Particle-stabilized water droplets that sprout millimeter-scale tubes
July 10-14, 2016
A layer of colloidal particles will become irreversibly trapped at a fluid–fluid interface if they exhibit partial wettability with both fluid phases. This effect has been exploited to create Pickering emulsions, armored bubbles, and new materials of various kinds. When the interfaces are densely coated with particles, they behave like rigid elastic sheets with moduli that are proportional to the underlying interfacial tension. The interfaces are permeable, a characteristic that can, for example, lead to compositional ripening of Pickering emulsions
Here we show that when particle-stabilized water droplets are created in a bath of toluene with ethanol, millimeter-scale tubes are observed to sprout from the top of the droplets. Growth is driven by the ethanol partitioning from the toluene into the water which leads to an internal overpressure. Vertical growth occurs over many minutes; finally the tube buckles when it can no longer support its own weight (Figure 1). There are several different growth modes controlled by the concentration of ethanol and of silica particles. An alternative way to manipulate the system is by using a different alcohol, leading to insight on the role of the underlying three-fluid phase diagram. Our work paves the way for future studies of droplet growth because the liquid droplets and the interfacial properties can be independently studied.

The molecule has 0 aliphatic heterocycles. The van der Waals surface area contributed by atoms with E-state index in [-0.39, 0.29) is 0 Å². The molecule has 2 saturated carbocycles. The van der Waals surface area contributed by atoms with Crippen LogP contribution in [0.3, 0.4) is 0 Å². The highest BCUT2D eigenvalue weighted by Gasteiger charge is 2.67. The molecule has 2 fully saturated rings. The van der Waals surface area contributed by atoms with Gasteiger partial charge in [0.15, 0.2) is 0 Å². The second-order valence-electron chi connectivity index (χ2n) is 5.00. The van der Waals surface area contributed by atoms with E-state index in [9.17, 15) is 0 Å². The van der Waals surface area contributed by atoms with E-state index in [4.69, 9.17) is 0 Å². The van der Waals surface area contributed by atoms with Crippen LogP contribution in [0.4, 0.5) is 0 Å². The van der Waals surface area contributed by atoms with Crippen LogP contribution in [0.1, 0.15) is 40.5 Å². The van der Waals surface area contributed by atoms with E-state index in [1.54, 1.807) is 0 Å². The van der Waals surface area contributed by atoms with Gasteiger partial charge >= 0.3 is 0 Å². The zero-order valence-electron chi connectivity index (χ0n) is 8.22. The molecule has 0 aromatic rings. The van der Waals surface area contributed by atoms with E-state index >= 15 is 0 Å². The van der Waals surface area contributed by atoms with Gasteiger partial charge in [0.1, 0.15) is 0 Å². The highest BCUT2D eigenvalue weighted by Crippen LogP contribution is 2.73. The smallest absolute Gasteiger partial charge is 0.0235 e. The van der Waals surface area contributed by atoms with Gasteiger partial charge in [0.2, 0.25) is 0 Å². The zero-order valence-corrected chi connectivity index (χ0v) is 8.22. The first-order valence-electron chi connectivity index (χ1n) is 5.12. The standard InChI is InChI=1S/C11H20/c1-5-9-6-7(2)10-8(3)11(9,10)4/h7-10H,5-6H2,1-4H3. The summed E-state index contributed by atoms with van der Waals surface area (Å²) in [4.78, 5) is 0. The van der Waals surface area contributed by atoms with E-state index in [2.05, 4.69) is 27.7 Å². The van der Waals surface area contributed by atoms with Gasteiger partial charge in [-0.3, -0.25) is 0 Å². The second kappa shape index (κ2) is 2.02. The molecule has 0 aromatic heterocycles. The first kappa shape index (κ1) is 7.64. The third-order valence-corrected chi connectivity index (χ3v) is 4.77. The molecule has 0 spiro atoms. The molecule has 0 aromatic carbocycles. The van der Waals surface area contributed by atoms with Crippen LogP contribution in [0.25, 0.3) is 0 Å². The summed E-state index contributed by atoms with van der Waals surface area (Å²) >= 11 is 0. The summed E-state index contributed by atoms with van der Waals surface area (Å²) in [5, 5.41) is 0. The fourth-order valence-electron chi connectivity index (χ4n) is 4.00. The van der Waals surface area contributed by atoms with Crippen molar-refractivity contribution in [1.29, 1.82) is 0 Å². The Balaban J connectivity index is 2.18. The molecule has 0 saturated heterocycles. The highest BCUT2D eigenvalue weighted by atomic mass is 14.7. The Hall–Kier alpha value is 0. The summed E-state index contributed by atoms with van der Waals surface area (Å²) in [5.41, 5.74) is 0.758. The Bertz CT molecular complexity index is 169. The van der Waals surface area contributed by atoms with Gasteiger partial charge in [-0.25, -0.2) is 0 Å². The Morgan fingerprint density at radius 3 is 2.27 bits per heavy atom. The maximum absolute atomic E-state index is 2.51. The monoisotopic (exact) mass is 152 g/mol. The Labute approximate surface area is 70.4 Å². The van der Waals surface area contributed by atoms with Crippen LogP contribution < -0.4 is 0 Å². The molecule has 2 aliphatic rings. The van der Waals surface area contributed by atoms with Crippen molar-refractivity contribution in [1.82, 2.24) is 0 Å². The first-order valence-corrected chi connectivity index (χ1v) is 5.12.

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Paul S. Clegg, Miglė Graužinytė, Joe Forth, and Katherine A. Rumble, "Particle-stabilized water droplets that sprout millimeter-scale tubes" in "Colloidal, Macromolecular & Biological Gels: Formulation, Properties & Applications", ECI Symposium Series, (2016). http://dc.engconfintl.org/cmb_gels/10
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